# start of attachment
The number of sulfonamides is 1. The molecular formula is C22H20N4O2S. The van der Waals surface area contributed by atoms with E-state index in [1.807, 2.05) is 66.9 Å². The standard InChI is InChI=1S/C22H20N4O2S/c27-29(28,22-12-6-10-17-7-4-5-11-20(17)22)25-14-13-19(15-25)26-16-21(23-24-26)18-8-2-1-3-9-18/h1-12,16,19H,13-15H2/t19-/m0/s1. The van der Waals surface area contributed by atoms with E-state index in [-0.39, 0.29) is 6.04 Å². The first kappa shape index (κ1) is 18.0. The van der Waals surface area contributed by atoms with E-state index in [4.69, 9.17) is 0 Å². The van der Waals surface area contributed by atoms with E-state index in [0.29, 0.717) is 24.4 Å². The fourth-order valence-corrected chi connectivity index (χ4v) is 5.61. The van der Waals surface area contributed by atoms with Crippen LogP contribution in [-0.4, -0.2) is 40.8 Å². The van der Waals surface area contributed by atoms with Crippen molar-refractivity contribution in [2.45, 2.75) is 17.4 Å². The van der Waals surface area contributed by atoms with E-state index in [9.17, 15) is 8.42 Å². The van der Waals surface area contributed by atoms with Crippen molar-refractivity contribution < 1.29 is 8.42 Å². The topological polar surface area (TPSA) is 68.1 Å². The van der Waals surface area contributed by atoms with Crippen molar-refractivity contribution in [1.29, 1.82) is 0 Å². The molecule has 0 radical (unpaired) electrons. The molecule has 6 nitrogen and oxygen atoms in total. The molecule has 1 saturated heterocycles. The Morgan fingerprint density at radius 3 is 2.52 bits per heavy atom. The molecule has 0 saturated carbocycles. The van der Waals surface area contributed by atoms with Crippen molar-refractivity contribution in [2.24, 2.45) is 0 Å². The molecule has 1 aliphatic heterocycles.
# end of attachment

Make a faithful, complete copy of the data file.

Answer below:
The number of sulfonamides is 1. The molecular formula is C22H20N4O2S. The van der Waals surface area contributed by atoms with E-state index in [1.807, 2.05) is 66.9 Å². The standard InChI is InChI=1S/C22H20N4O2S/c27-29(28,22-12-6-10-17-7-4-5-11-20(17)22)25-14-13-19(15-25)26-16-21(23-24-26)18-8-2-1-3-9-18/h1-12,16,19H,13-15H2/t19-/m0/s1. The van der Waals surface area contributed by atoms with E-state index in [-0.39, 0.29) is 6.04 Å². The first kappa shape index (κ1) is 18.0. The van der Waals surface area contributed by atoms with E-state index in [4.69, 9.17) is 0 Å². The van der Waals surface area contributed by atoms with E-state index in [0.29, 0.717) is 24.4 Å². The fourth-order valence-corrected chi connectivity index (χ4v) is 5.61. The van der Waals surface area contributed by atoms with Crippen LogP contribution in [-0.4, -0.2) is 40.8 Å². The van der Waals surface area contributed by atoms with Crippen molar-refractivity contribution in [2.45, 2.75) is 17.4 Å². The van der Waals surface area contributed by atoms with E-state index in [9.17, 15) is 8.42 Å². The van der Waals surface area contributed by atoms with Crippen molar-refractivity contribution < 1.29 is 8.42 Å². The topological polar surface area (TPSA) is 68.1 Å². The van der Waals surface area contributed by atoms with Crippen molar-refractivity contribution in [1.29, 1.82) is 0 Å². The molecule has 0 radical (unpaired) electrons. The molecule has 6 nitrogen and oxygen atoms in total. The molecule has 1 saturated heterocycles. The Morgan fingerprint density at radius 3 is 2.52 bits per heavy atom. The molecule has 0 saturated carbocycles. The van der Waals surface area contributed by atoms with Crippen molar-refractivity contribution in [2.24, 2.45) is 0 Å². The molecule has 1 aliphatic heterocycles.